All is quiet in scenic Porus
Nedburn Thaffe, Gleaner Writer
THE STORY has been told that during the early post-emancipation era, from time to time, things would get really bad for the ex-slaves living in this section of the island. Often, they would find it difficult to manage on their own, and whenever they thought of going back to live with their masters, they would sigh and utter the words "poor us".
But this is just one of several stories one will hear when trying to ascertain how the community of Porus in Manchester got its name. There is, however, one guarantee: take a trip to this rural community located on the border of Manchester and Clarendon and one will come away wondering, what is poor about Porus?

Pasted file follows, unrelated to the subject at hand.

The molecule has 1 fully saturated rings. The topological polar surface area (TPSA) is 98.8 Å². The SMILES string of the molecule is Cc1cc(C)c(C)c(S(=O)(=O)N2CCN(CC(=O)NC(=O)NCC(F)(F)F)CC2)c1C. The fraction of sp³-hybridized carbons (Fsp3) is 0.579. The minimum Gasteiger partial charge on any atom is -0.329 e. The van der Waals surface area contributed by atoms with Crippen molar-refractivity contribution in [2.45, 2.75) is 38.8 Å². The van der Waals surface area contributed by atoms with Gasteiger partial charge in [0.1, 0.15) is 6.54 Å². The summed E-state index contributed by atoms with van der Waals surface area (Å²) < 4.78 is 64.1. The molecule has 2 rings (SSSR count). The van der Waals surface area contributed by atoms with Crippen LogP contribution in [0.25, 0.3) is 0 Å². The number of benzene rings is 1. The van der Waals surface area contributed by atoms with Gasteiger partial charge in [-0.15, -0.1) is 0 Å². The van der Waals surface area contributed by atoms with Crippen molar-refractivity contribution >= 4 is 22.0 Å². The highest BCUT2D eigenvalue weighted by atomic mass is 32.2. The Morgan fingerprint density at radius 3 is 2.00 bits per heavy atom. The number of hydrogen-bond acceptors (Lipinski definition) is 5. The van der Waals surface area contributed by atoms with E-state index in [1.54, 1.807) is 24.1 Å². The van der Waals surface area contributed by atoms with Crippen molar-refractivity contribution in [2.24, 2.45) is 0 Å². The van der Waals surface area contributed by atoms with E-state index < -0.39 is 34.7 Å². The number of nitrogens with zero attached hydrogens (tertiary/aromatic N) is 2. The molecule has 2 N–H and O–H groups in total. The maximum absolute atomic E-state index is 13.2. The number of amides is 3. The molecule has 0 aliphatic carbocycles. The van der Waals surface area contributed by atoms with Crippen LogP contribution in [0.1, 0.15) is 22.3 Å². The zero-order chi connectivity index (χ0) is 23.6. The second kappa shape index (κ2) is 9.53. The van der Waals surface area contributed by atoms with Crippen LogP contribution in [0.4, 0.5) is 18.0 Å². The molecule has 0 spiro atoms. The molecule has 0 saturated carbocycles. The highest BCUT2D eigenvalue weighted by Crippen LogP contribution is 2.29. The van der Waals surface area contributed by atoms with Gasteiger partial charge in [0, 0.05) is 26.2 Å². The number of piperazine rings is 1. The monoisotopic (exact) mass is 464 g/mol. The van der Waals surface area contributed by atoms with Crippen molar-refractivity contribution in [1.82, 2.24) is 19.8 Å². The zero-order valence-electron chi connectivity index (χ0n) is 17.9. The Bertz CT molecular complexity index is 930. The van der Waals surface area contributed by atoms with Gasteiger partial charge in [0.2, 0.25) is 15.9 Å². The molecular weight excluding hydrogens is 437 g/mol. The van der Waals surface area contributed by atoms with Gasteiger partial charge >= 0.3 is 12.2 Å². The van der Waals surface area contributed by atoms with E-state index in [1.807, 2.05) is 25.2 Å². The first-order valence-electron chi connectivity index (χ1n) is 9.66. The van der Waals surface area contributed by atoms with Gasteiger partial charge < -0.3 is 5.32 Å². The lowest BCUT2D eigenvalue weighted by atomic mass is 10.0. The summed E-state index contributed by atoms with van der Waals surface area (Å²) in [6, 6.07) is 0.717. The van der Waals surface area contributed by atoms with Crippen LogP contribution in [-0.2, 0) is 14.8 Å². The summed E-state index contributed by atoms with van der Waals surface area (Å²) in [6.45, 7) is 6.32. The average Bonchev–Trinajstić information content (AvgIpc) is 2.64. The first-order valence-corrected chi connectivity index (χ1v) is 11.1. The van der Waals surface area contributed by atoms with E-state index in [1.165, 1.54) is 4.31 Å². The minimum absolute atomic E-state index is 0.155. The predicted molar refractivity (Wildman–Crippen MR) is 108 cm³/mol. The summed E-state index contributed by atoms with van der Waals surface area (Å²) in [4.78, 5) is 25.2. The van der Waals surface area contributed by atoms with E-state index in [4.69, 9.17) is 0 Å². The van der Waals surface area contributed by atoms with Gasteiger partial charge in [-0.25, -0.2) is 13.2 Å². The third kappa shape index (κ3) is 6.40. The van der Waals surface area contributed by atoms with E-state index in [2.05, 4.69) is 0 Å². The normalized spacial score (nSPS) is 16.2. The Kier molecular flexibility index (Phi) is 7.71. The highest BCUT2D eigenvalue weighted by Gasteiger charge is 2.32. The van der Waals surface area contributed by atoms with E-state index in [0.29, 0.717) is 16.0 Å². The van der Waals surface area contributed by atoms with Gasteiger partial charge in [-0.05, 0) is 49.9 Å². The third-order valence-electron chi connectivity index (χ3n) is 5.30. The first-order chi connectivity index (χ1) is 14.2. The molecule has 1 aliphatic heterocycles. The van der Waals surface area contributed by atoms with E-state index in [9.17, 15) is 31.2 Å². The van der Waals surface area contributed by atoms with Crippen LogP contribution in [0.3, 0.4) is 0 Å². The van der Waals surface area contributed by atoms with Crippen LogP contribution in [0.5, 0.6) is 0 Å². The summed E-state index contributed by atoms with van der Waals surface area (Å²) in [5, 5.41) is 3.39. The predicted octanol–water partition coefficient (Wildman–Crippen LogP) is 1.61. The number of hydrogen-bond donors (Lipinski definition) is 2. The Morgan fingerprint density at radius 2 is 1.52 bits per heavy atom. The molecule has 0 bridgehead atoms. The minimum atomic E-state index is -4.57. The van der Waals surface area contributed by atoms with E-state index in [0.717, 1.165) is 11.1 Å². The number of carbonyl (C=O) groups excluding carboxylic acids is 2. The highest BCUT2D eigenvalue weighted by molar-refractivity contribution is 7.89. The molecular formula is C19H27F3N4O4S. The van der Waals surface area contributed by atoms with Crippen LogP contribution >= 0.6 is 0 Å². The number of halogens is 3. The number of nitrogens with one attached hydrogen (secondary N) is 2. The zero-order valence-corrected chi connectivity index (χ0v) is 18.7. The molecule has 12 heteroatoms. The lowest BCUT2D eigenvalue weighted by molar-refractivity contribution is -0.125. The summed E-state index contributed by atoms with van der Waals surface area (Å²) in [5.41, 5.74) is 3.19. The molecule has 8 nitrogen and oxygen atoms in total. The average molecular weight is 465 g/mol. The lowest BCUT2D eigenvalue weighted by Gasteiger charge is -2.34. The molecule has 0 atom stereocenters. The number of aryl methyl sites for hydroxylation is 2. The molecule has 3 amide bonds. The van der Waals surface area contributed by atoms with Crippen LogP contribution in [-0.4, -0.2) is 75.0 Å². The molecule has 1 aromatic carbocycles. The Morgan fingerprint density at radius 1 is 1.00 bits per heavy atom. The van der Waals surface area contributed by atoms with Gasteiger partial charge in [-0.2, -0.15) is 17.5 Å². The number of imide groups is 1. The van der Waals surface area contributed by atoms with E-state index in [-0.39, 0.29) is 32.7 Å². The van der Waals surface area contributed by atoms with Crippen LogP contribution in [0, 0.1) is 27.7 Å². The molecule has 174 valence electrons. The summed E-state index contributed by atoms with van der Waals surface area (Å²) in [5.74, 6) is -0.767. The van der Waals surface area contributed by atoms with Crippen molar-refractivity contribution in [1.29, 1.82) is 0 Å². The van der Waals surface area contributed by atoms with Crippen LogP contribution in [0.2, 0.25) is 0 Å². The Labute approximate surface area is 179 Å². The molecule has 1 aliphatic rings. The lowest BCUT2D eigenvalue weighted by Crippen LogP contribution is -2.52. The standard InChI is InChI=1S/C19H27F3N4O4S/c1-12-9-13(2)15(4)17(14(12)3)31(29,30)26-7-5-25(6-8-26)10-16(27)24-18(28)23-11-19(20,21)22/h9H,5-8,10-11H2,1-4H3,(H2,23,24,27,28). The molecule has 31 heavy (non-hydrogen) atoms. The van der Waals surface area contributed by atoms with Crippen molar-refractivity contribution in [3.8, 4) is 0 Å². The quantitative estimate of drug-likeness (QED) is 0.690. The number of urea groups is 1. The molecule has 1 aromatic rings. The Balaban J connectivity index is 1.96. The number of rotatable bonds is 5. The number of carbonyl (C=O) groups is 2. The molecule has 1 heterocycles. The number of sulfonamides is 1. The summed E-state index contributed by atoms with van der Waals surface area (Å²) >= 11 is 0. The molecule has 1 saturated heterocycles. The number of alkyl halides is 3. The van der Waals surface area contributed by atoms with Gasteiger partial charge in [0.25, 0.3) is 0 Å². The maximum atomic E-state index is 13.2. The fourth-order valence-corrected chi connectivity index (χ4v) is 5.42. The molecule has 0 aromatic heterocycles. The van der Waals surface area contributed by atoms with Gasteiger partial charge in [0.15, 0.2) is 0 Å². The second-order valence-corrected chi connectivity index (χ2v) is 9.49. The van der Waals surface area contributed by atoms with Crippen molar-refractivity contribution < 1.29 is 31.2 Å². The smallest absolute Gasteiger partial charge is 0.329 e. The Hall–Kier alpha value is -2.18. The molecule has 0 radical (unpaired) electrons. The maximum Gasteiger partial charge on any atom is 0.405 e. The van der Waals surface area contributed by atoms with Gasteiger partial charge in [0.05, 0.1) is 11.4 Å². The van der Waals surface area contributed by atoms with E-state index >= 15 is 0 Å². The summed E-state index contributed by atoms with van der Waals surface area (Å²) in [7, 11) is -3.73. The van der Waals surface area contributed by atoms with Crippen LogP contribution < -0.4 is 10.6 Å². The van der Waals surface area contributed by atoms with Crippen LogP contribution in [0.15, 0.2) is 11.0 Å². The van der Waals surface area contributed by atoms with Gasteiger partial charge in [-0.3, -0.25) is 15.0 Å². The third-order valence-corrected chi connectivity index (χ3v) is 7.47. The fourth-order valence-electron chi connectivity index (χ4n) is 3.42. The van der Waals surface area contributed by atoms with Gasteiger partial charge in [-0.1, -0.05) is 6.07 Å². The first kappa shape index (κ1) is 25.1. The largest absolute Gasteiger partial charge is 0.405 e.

From starapples to oranges, naseberries, and bananas, Porus is a community that is blessed with an abundance of fruit trees. The road is winding, the vegetation lush, and the people are welcoming.
Adjacent to the roadway, one hears the soft, trickling sounds of a stream, its blue waters bathing the roots of some towering trees
If you are a stranger journeying to this rural community for the first time, the community is not too difficult to find, either. Board stalls strewn along the roadway, screeching under the weight of assorted fruits dangling from strings, is one of the main sights in Porus.
Porus is also one of those communities which holds a rich part of Jamaican history.
Buried halfway beneath red porous soil are sleepy railway lines stretching as far as the eye can see. There is, however, no tooting in the distance, just the sound of the breeze and of rural folks chatting away the afternoon.